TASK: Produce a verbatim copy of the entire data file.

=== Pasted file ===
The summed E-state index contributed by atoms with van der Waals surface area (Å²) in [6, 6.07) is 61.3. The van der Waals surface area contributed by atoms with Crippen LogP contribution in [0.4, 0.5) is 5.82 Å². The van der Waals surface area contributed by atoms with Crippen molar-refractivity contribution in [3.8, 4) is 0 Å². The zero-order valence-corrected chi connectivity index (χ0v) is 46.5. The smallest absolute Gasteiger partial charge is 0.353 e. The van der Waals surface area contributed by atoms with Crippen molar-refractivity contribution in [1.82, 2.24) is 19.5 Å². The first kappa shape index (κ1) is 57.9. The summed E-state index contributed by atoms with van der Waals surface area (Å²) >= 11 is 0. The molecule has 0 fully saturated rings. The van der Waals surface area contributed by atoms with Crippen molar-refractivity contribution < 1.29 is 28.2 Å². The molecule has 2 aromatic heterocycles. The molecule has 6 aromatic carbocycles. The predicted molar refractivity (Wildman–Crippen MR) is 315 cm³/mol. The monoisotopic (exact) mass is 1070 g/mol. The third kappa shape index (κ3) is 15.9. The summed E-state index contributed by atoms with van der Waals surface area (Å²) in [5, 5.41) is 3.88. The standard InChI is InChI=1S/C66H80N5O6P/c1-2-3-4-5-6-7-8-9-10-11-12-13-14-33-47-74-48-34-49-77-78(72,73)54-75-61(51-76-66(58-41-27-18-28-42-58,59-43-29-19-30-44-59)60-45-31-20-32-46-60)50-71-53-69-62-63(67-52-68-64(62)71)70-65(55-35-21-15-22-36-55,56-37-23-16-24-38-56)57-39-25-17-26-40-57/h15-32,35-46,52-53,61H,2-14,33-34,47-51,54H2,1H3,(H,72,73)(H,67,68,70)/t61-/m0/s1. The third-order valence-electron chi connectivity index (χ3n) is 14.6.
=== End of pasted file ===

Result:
The summed E-state index contributed by atoms with van der Waals surface area (Å²) in [6, 6.07) is 61.3. The van der Waals surface area contributed by atoms with Crippen LogP contribution in [0.4, 0.5) is 5.82 Å². The van der Waals surface area contributed by atoms with Crippen molar-refractivity contribution in [3.8, 4) is 0 Å². The zero-order valence-corrected chi connectivity index (χ0v) is 46.5. The smallest absolute Gasteiger partial charge is 0.353 e. The van der Waals surface area contributed by atoms with Crippen molar-refractivity contribution in [1.82, 2.24) is 19.5 Å². The first kappa shape index (κ1) is 57.9. The summed E-state index contributed by atoms with van der Waals surface area (Å²) >= 11 is 0. The molecule has 0 fully saturated rings. The van der Waals surface area contributed by atoms with Crippen molar-refractivity contribution < 1.29 is 28.2 Å². The molecule has 2 aromatic heterocycles. The molecule has 6 aromatic carbocycles. The predicted molar refractivity (Wildman–Crippen MR) is 315 cm³/mol. The monoisotopic (exact) mass is 1070 g/mol. The third kappa shape index (κ3) is 15.9. The summed E-state index contributed by atoms with van der Waals surface area (Å²) in [5, 5.41) is 3.88. The standard InChI is InChI=1S/C66H80N5O6P/c1-2-3-4-5-6-7-8-9-10-11-12-13-14-33-47-74-48-34-49-77-78(72,73)54-75-61(51-76-66(58-41-27-18-28-42-58,59-43-29-19-30-44-59)60-45-31-20-32-46-60)50-71-53-69-62-63(67-52-68-64(62)71)70-65(55-35-21-15-22-36-55,56-37-23-16-24-38-56)57-39-25-17-26-40-57/h15-32,35-46,52-53,61H,2-14,33-34,47-51,54H2,1H3,(H,72,73)(H,67,68,70)/t61-/m0/s1. The third-order valence-electron chi connectivity index (χ3n) is 14.6.